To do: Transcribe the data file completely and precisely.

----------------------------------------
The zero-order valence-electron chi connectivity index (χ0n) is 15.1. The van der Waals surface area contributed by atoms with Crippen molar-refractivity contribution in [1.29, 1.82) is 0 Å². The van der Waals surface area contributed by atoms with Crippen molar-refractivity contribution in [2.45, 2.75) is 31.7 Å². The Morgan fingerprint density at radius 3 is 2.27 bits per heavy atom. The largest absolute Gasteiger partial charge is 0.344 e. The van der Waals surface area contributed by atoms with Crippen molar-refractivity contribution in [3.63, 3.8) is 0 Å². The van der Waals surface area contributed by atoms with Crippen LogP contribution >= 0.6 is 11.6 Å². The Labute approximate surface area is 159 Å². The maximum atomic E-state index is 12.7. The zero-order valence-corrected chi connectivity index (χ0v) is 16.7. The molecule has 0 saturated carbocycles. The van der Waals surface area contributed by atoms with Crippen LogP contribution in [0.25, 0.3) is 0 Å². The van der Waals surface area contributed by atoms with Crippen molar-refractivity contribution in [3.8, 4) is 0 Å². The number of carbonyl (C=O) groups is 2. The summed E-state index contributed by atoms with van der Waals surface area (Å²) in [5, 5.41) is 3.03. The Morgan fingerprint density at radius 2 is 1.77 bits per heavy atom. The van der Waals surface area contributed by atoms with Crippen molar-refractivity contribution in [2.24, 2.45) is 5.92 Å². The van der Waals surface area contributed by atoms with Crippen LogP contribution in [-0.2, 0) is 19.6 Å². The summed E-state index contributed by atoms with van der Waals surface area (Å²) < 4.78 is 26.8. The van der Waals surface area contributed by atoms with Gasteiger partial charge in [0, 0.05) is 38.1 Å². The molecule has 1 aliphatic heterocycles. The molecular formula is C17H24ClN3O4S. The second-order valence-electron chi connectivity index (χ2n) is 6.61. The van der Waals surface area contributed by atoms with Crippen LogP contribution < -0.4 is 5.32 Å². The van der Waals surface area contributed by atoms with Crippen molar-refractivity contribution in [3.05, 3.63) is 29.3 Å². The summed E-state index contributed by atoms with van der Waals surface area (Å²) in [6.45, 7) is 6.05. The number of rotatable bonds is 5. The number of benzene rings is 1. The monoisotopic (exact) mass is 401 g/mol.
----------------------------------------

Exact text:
The zero-order valence-electron chi connectivity index (χ0n) is 15.1. The van der Waals surface area contributed by atoms with Crippen molar-refractivity contribution in [1.29, 1.82) is 0 Å². The van der Waals surface area contributed by atoms with Crippen molar-refractivity contribution in [2.45, 2.75) is 31.7 Å². The Morgan fingerprint density at radius 3 is 2.27 bits per heavy atom. The largest absolute Gasteiger partial charge is 0.344 e. The van der Waals surface area contributed by atoms with Crippen molar-refractivity contribution in [3.63, 3.8) is 0 Å². The van der Waals surface area contributed by atoms with Crippen LogP contribution >= 0.6 is 11.6 Å². The Labute approximate surface area is 159 Å². The maximum atomic E-state index is 12.7. The zero-order valence-corrected chi connectivity index (χ0v) is 16.7. The molecule has 0 saturated carbocycles. The van der Waals surface area contributed by atoms with Crippen LogP contribution in [0.25, 0.3) is 0 Å². The van der Waals surface area contributed by atoms with Crippen molar-refractivity contribution in [3.8, 4) is 0 Å². The number of carbonyl (C=O) groups is 2. The summed E-state index contributed by atoms with van der Waals surface area (Å²) in [5, 5.41) is 3.03. The Morgan fingerprint density at radius 2 is 1.77 bits per heavy atom. The van der Waals surface area contributed by atoms with Crippen molar-refractivity contribution in [2.24, 2.45) is 5.92 Å². The van der Waals surface area contributed by atoms with Crippen LogP contribution in [-0.2, 0) is 19.6 Å². The summed E-state index contributed by atoms with van der Waals surface area (Å²) < 4.78 is 26.8. The van der Waals surface area contributed by atoms with Gasteiger partial charge in [0, 0.05) is 38.1 Å². The molecule has 1 aliphatic heterocycles. The molecular formula is C17H24ClN3O4S. The second-order valence-electron chi connectivity index (χ2n) is 6.61. The van der Waals surface area contributed by atoms with Crippen LogP contribution < -0.4 is 5.32 Å². The van der Waals surface area contributed by atoms with Crippen molar-refractivity contribution in [3.05, 3.63) is 29.3 Å². The summed E-state index contributed by atoms with van der Waals surface area (Å²) in [6.45, 7) is 6.05. The number of rotatable bonds is 5. The number of benzene rings is 1. The monoisotopic (exact) mass is 401 g/mol.